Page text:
Arboretum Director’s Message

Gardens are places where people grow plants, but gardens grow people too.  University gardens in particular are committed to the growth and development of people through education, research and community involvement. In addition to helping plants and environments thrive, we help people thrive by creating beautiful, sometimes wondrous spaces, by providing opportunities for people to pause, reflect and engage with nature, and by developing knowledge and the capacity for personal growth in our students.

The impact of the Arboretum program on students’ lives has expanded tremendously in the past few years, in no small part to the efforts of our staff, especially the dynamic duo of Program Director, Jennifer Elliott and Program Coordinator, Kelsie Johnson.  Through their tireless commitment to improve and expand Arboretum programs, we have more than doubled volunteering, which exceeded 9,000 hours last year, involving nearly 1,000 students.  We have also more than doubled the number of credits we offer through internships and independent research.  We’ve been able to accomplish all of his without any increase in support from the University, in part by increasing our reliance on student workers and interns.

We are excited to announce that we are taking our student training and development to a new level this summer as we launch our new Learning by Leading™ (LxL) program based on a model developed at the University of California (UC) Davis Arboretum and Public Garden.  Jen Elliott and I attended an immersion training experience for this program at Davis in March, where we were joined by leaders of other university gardens from around the country, including University of Georgia, Louisiana State, Cornell University, Rutgers and Humbert University in Toronto.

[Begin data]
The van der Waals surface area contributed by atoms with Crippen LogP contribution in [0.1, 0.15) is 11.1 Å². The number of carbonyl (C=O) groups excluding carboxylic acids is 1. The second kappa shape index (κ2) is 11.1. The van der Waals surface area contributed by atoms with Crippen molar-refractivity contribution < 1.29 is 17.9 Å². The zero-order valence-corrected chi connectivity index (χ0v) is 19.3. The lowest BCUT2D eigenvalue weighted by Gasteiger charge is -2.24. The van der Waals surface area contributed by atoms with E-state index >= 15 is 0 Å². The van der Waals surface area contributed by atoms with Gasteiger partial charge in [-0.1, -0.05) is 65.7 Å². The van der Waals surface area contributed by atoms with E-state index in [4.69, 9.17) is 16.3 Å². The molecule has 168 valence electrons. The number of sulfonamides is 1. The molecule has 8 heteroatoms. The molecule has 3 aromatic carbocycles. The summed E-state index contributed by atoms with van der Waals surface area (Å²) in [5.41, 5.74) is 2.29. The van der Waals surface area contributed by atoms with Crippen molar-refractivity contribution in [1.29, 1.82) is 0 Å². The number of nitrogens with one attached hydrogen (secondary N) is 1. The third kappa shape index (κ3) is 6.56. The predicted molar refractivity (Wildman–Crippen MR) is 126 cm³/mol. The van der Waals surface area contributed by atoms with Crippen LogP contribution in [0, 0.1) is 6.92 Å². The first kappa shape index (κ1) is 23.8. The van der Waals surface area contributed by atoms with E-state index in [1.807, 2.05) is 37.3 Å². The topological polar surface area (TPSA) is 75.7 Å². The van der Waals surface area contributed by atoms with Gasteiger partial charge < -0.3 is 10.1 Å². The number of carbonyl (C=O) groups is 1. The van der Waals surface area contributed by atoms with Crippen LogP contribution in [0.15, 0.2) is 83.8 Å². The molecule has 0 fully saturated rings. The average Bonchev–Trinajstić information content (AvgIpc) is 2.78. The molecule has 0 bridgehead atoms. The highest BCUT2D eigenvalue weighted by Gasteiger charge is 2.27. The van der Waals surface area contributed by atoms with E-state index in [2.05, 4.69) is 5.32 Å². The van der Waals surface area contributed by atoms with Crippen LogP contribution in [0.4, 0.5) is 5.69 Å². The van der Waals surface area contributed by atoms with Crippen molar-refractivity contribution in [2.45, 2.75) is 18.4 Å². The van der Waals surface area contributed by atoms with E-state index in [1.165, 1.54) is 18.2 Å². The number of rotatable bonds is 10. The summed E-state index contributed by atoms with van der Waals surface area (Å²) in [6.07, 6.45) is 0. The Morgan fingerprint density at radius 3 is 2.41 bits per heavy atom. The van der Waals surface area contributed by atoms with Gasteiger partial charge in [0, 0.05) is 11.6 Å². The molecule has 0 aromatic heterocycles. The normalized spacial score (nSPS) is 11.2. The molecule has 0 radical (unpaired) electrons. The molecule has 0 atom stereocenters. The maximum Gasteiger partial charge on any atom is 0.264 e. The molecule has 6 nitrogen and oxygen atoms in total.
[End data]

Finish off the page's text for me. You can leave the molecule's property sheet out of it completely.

The LxL program is based on the premise that students learn best by leading.  The heart of the program is guiding students through a leadership ladder that includes making them co-coordinators who help create and lead program initiatives.  We are training our first cohort of co-coordinators this summer, which includes Madison Schmidt who is featured in this issue’s student spotlight.  Look for more updates in the future as we develop this program further and watch it start to bear fruit.

Our program depends on growing friendships too, and we were elated by the success of our friend-raising event at the Arboretum in March. The event would not have been possible without our sponsors, our student staff, college fundraising staff, and all our friends and supporters who showed up for the event.  We could not have asked for better weather on that beautiful March evening.  Many people suggested that we make this an annual event; I am not sure we are quite ready for that, but with friends, all things are possible!

One of the most exciting things that will focus much of our attention in the coming years is implementing our new master plan for the original Arboretum site, as detailed in this issue’s lead article.  It is exhilarating to envision the future of the site and to start to put into place the individual elements that will transform it into an extraordinary place that captures the dreams and visions of current and past directors. As our impact continues to grow, we realize that we cannot achieve our dreams without our friends and supporters, and we thank you for your continued support.

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